Written by Chris Russell
28th April, 2021
What are Sourcing Techniques
The most critical part of any recruitment program is searching for the talent a company needs to fill a current opening or for jobs expected to become available in the future.
There are multiple methods of finding candidates. Sourcing active job seekers by posting a job and selecting from among the applications that come in is the most common. Passive sourcing is the art of proactively searching and identifying talent that isn’t looking for a job and may never have even heard of the company.
Sourcing these passive candidates is a more challenging and time-consuming process, especially if the job has unique requirements or is in high demand. But it also can yield candidates who are more productive and more likely to make a strong, positive impact.
Sourcing is Proactive
The first place to start a proactive search is in your own backyard.
For every job opening a company will receive dozens or even hundreds of applications. But only one candidate gets hired. The runners-up were likely just as good. Many have since gained more experience and learned new skills. Now, instead of the silver or bronze medal, these once and future candidates could become your gold medalists.
Social media, too, is a powerful way of identifying potential candidates and developing leads. Every day, hundreds of recruiters sift through the 740 million profiles on LinkedIn for the people who best fit their open jobs. Not only do these profiles have such basic information as work experience, skills and accomplishments, many include links to portfolios, projects and professional articles.
Communicating with these potential candidates may be the hardest part of sourcing on LinkedIn. Professionals in high demand areas like software development may not even read your message. So instead, text them. Research puts the open rates for text messaging at 90% and the response rate is 2x as high as for phone or email.
Go Beyond LinkedIn
Though LinkedIn is the most popular way of sourcing passive candidates, don’t overlook other social media.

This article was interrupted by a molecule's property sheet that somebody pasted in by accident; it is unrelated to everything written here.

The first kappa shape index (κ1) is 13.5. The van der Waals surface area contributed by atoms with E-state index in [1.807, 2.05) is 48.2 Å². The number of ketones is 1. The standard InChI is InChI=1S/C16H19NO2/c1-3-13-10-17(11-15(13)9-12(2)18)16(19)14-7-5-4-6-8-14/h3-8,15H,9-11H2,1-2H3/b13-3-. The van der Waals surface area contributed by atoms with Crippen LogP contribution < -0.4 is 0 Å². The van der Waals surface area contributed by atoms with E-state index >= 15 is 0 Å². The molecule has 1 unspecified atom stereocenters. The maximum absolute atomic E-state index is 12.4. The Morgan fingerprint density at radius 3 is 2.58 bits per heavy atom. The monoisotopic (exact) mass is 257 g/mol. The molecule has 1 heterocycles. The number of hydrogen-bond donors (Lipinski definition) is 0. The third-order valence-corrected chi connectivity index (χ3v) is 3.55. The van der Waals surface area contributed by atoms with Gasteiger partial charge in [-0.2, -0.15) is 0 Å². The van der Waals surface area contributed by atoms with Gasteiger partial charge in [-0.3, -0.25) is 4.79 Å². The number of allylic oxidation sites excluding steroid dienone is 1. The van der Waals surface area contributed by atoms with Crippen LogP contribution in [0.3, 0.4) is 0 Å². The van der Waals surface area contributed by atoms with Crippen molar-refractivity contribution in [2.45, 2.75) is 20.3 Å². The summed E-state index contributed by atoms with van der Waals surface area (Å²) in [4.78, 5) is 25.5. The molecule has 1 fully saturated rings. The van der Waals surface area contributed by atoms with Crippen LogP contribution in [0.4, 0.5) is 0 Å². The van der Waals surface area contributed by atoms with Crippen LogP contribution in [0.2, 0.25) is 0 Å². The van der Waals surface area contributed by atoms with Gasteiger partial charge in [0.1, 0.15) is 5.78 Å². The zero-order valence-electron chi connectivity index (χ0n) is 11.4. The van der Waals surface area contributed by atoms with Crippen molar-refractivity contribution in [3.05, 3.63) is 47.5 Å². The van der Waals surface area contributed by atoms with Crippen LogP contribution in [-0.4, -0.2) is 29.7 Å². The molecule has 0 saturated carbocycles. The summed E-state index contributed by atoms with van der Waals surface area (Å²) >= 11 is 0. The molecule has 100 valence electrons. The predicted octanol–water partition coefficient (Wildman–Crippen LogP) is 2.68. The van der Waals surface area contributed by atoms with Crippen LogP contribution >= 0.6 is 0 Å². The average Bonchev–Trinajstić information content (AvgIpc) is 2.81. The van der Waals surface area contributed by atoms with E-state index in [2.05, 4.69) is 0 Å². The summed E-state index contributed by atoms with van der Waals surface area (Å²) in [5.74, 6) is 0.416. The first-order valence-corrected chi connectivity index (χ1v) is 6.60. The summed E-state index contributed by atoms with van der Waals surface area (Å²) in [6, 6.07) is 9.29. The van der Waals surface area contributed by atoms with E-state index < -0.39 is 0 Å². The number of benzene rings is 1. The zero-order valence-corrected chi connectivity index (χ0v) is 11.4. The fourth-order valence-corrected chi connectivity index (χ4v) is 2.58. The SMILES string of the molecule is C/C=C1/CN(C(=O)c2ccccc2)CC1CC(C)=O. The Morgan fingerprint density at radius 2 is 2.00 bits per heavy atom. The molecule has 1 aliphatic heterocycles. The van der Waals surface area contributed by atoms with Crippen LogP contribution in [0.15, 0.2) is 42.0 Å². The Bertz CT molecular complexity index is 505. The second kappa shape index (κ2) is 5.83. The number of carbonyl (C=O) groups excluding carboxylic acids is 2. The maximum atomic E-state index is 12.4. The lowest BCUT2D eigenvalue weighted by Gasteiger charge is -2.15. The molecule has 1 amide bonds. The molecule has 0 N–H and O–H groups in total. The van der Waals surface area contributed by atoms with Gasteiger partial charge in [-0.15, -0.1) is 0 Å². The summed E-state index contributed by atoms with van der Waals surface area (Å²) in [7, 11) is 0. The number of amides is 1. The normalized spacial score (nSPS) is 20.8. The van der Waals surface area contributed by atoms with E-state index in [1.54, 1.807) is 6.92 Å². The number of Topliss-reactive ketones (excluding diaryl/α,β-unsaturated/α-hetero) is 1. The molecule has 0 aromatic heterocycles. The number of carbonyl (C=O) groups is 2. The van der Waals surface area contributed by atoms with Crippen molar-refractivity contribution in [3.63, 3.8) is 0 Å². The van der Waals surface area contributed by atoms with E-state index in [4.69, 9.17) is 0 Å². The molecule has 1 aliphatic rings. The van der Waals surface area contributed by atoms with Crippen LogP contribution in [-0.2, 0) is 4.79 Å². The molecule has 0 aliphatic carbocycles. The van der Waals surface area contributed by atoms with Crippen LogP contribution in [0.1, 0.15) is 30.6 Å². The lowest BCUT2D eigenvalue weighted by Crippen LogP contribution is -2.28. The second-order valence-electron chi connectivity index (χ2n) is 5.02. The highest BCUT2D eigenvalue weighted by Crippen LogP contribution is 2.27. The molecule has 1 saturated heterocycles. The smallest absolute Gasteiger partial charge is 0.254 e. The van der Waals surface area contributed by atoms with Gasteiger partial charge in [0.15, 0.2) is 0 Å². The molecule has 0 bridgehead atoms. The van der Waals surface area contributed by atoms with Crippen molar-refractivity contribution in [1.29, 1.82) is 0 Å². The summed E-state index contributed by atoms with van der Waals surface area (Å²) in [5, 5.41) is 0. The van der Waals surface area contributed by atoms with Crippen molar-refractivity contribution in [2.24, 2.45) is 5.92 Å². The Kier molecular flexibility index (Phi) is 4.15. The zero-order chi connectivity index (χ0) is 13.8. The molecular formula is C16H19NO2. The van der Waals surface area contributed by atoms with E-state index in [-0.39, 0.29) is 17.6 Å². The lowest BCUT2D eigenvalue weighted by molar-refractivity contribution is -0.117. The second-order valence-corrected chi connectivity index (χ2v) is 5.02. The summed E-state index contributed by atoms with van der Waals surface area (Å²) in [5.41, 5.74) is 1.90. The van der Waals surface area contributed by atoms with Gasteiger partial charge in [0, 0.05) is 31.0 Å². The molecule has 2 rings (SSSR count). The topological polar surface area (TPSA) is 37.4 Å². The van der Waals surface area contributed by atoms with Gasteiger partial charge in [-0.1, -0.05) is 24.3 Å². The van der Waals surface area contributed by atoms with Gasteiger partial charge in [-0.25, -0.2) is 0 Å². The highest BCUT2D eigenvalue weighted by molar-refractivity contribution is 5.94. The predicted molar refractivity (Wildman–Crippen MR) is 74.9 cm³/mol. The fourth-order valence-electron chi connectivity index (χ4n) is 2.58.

Facebook is especially useful for searching for candidates among the thousands of active affinity groups on the site. While LinkedIn has its share of groups, many of those where the most in-demand professionals gather are closed. Facebook’s groups tend to be more generous.
Besides joining a group, recruiters can use Facebook’s top of the page search tool to find members fitting basic search terms. With the help of web scrapers and free profile building tools, a skilled recruiter can source candidates they may not find anywhere else.
Other social media can be even more fruitful, since there’s not as much competition from other recruiters.
Using hashtags, Twitter and Instagram will turn up individuals as well as groups of relevant professionals. What makes them more valuable is using them to turn up leads to potential candidates. While both can be searched for specific skills or titles, searching by hashtags can be far more useful. People attending conferences, publishing articles and other work related events will tweet about them.
Instagram, which is all about photos, can be especially useful. You’ll find people identified in the captions of photos from company and industry events who might not turn up elsewhere.
Not sure what hashtag to use? Check the directory.
Additional Sourcing Techniques
Other valuable sources are association directories and professional lists and collections of academic and scientific papers, journals and books.
Access to professional directories may be limited to members. Those that are open usually provide much more than a name and affiliation, so cross-check against Google Scholar and JSTOR. Professional publications will have contact information at least for the lead author, as well as the affiliation of every named contributor.
Another good place to look for scientific talent is the Patent Office database.
One clever and little known way of limiting searches of all kinds is to use Google and emojis. Yes, we are talking about those smiley faces and other icons people use to enhance email and text messages. By including a telephone, cell phone, email and related emojis in a Google search with your other criteria you’ll get only those results that also have contact information. Check here for a cheat sheet of emojis you can use.
Our list here is just a sample of the many ways to source passive talent. We once heard of a tech search firm in Silicon Valley that distributed free paper placemats to restaurants and bars with a coding puzzle leading to their job site.
You may not ever go to such lengths, but it shows that sourcing great talent can be done in all sorts of ways.